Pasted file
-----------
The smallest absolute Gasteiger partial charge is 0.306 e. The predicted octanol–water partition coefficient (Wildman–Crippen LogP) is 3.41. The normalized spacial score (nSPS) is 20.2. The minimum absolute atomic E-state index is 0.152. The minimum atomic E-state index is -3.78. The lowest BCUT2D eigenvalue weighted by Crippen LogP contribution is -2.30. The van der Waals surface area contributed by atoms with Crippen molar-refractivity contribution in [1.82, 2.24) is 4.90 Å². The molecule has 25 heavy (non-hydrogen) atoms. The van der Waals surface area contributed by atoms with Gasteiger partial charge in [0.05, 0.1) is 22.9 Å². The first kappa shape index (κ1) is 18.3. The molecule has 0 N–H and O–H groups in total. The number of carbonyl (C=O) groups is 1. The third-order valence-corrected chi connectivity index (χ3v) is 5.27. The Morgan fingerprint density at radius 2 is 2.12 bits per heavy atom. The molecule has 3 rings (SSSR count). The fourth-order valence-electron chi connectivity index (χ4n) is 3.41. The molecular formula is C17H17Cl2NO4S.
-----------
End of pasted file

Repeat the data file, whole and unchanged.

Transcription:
The smallest absolute Gasteiger partial charge is 0.306 e. The predicted octanol–water partition coefficient (Wildman–Crippen LogP) is 3.41. The normalized spacial score (nSPS) is 20.2. The minimum absolute atomic E-state index is 0.152. The minimum atomic E-state index is -3.78. The lowest BCUT2D eigenvalue weighted by Crippen LogP contribution is -2.30. The van der Waals surface area contributed by atoms with Crippen molar-refractivity contribution in [1.82, 2.24) is 4.90 Å². The molecule has 25 heavy (non-hydrogen) atoms. The van der Waals surface area contributed by atoms with Gasteiger partial charge in [0.05, 0.1) is 22.9 Å². The first kappa shape index (κ1) is 18.3. The molecule has 0 N–H and O–H groups in total. The number of carbonyl (C=O) groups is 1. The third-order valence-corrected chi connectivity index (χ3v) is 5.27. The Morgan fingerprint density at radius 2 is 2.12 bits per heavy atom. The molecule has 3 rings (SSSR count). The fourth-order valence-electron chi connectivity index (χ4n) is 3.41. The molecular formula is C17H17Cl2NO4S.